“The inventory app will allow people to document the condition of a rental property once they have received the rental offer from an agency. This means they can protect their deposit.”

Napper said that via this app people can log photos and they can also speak into their phone to dictate their voice notes and create a report on what the property looked like when they moved in. “They can print that report off and get it signed by the landlord. Then, when they are moving out tenants can do a moving out report.”

He said tenants can make their overall profile private and allow agents and landlords to access it by sharing their URL and a unique password.

According to Napper, rentals in Ireland are up 47pc since 2007, meaning there is strong competition for the right property.

He said the aim is to launch the tenant profile service in other markets over the coming months.

Click the share buttons above the article to help us raise awareness of this super new service for tenants. Thanks guys and this week we are looking to push out some interesting and helpful content to the property community, Cormac.

Why landlords should choose a letting & management agent

Property Management & Lettings Special- Article taken from Irishexaminer.com 

The rental market in Ireland is proving itself to be one that is the antithesis of boom/bust scenario that we have witnessed in the property sales market of the 1990s/2000s. Instead, it’s a market that has been built up solidly and that is continuing to grow but at a modest rate and without any spikes or troughs in values. 

One agent with over 20 years of experience in the Cork city market puts it thus: “We’re finding that there’s good demand for rental properties, particularly for good-quality property. I don’t know if rental values are on the up; they’re remaining steady in an environment of rising demand.”

“The investor is definitely back in the market, we’re noticing,” says another Cork city agent, who says that yields of between 9% and 16% are too good for those who have money to invest to simply ignore.

An entirely new beast

The property market in Munster and elsewhere is simply not the same as it was and today’s average young working adult is living in a world where a stable rental agreement is something that is important, desirable and perfectly normal.

“Back 15-20 years ago, when couples were settling down in their mid-to-late twenties, they were nearly always looking with the option of buying. The idea of renting was something that was not really encountered by people who were out of their student years and out of their initial years of finding their feet in a job.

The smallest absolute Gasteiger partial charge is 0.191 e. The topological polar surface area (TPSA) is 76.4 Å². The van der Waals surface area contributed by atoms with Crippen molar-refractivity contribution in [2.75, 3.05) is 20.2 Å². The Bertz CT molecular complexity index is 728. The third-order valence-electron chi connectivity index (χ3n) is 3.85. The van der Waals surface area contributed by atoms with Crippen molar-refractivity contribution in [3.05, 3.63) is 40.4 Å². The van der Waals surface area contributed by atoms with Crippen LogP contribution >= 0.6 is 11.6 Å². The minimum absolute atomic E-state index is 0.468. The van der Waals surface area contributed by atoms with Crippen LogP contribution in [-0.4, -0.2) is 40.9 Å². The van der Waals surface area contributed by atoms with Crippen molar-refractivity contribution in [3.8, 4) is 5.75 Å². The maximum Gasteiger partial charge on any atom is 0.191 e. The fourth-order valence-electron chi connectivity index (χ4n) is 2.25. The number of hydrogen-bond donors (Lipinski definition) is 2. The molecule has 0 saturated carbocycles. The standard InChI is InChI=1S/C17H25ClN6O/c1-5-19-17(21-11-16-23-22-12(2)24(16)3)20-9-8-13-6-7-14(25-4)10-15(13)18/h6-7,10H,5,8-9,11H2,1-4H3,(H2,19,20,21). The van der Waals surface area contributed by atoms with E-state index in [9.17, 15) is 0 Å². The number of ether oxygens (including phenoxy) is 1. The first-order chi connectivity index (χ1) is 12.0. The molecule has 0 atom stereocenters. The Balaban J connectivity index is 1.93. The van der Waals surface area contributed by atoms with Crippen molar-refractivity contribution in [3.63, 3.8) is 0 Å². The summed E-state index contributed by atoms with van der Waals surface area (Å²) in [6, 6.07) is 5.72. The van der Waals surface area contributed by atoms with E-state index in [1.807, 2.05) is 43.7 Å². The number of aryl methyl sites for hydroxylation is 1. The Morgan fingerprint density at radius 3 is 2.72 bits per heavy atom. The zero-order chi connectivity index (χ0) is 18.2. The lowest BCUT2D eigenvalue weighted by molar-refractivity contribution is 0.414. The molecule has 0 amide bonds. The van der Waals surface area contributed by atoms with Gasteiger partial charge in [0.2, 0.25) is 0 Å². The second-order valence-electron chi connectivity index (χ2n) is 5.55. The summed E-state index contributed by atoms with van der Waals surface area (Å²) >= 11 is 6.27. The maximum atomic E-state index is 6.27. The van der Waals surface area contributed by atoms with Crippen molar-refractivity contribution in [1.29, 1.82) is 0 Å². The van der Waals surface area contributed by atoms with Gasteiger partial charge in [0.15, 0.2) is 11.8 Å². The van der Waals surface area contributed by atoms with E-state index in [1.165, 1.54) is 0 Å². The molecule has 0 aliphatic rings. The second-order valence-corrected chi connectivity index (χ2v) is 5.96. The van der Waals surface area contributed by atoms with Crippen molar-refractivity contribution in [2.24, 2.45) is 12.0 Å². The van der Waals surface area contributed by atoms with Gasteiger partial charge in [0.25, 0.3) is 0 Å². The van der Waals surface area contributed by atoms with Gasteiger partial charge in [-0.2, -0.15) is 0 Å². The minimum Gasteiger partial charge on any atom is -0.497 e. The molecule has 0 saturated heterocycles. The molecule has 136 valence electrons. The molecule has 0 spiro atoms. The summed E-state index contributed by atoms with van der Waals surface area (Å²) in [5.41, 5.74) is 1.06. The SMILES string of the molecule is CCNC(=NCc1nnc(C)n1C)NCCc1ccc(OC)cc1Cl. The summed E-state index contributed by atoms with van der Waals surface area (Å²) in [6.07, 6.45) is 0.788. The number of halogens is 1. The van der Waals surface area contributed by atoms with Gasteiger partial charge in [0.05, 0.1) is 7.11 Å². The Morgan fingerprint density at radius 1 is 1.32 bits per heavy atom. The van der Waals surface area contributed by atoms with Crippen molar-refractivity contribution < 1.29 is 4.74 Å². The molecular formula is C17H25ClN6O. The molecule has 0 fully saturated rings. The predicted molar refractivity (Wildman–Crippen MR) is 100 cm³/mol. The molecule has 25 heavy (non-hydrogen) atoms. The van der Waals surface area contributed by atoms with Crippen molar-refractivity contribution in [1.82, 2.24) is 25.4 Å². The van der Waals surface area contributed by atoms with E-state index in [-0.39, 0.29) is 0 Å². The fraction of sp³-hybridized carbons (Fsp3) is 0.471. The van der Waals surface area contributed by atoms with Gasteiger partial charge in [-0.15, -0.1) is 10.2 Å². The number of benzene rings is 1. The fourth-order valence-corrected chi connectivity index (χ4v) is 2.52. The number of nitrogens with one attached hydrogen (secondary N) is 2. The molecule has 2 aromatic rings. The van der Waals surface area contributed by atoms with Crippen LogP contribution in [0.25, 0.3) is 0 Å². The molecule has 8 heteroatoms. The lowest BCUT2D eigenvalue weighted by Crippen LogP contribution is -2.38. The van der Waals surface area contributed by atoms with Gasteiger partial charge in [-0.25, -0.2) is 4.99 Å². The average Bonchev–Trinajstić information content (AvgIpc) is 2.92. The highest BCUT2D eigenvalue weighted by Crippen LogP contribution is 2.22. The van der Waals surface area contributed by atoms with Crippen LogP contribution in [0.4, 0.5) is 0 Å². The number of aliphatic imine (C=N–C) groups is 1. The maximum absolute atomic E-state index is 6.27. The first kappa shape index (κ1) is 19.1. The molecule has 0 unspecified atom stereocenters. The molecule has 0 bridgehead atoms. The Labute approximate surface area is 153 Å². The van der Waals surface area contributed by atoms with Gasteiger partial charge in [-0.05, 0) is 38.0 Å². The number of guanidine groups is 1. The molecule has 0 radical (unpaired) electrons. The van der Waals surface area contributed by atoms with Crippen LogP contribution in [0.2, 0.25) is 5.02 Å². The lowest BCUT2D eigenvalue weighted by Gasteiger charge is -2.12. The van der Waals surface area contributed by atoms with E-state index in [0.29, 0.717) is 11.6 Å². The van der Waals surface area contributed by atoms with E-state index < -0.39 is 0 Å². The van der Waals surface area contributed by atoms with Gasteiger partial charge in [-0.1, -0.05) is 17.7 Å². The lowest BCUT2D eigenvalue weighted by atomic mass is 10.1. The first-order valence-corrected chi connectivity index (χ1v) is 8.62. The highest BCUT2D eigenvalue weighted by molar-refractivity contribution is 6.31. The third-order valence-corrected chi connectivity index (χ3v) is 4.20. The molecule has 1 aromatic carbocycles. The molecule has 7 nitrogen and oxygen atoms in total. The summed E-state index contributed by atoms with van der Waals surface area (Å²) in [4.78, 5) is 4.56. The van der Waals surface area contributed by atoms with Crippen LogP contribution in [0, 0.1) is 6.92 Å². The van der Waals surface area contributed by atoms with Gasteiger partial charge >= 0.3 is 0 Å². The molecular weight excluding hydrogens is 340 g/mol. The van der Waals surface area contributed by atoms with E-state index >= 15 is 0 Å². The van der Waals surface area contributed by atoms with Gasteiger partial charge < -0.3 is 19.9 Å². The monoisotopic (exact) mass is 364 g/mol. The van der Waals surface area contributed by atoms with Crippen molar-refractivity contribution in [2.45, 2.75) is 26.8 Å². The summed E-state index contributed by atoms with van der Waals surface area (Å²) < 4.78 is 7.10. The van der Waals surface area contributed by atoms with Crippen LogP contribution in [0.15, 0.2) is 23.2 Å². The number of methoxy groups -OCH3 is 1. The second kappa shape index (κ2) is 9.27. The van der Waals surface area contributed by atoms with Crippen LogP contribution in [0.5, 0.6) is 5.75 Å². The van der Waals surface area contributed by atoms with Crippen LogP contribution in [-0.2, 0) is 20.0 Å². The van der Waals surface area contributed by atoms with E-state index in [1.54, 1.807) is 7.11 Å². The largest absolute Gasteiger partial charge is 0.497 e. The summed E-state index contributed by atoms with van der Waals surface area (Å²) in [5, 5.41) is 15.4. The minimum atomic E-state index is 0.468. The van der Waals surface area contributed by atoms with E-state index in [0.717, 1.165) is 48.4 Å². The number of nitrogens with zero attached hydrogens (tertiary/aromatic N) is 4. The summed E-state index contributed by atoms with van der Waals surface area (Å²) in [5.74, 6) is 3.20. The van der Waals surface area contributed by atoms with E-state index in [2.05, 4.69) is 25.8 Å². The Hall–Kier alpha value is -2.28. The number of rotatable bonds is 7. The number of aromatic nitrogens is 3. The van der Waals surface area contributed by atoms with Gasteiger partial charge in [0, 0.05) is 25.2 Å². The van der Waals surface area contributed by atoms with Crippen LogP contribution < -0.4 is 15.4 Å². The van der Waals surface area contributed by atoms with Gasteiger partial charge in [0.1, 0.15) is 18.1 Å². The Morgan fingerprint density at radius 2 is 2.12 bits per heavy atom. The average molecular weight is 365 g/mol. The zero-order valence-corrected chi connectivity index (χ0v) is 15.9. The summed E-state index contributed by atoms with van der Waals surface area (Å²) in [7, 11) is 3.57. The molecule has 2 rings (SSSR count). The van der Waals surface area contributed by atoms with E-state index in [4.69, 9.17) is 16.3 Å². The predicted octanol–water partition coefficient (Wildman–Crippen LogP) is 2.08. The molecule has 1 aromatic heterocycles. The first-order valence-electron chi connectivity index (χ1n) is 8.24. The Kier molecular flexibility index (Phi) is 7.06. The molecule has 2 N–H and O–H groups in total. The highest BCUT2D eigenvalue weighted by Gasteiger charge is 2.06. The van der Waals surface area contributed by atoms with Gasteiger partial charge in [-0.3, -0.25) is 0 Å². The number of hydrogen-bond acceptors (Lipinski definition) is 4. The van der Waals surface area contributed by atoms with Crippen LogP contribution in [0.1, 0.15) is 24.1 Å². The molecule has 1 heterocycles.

“The profile of tenants has completely changed. Many would be renting for five years or more before considering buying and many might be married with children.”

Put another way, there has never been a time like the present one to be in the rental market. It’s a market that’s showing a combination of stability and growth that’s hard to find elsewhere.

Today’s tenant is someone interested in a solid long-term relationship with his/her landlord and who expects a good standard of property in move-in condition. Demand is strong for convenient small apartments in central urban areas but the sort of property that is in even more demand is the three and four-bedroom semi-detached houses, which are getting between €800 and €900 per month in Cork and urban areas.

Taking the stress out

In any financial and legal transaction between two parties, it is desirable to have a middle man. Obligations have to be fulfilled and everything needs to be done according to the letter of the law.

And the law is becoming more complicated and involved all the time. In the case of tenancy agreements, there’s a whole raft of elements that simply weren’t there ten years ago, with more coming down the track. There’s the job of ensuring that the property is listed with the PRTB (Private Residential Tenancies Board) for a start. That’s an important one quite apart from the legal requirement, because the board can also act as intermediaries should any dispute arise. When you’re in a well-organised process such as this, there aren’t normally many problems, but the course of life and that of business never runs smoothly and it’s usually a case of the little things accumulating that can add to the burden of the landlord. There’s the BER (Building Energy Rating) certificate – something that can’t be forgotten. The BER system may have come in for criticism in some circles, but it’s generally accepted at this point as an attempt to ensure good energy standards and transparency. Moreover, it’s a legal requirement and another box amongst a growing list of boxes to be ticked.

Rental agents are happy to tick those boxes. That whole side of the business and how it has evolved is something that comes as second nature to them. They are the ones who are up to date with issues such as the property tax and other obligations that are yet to come.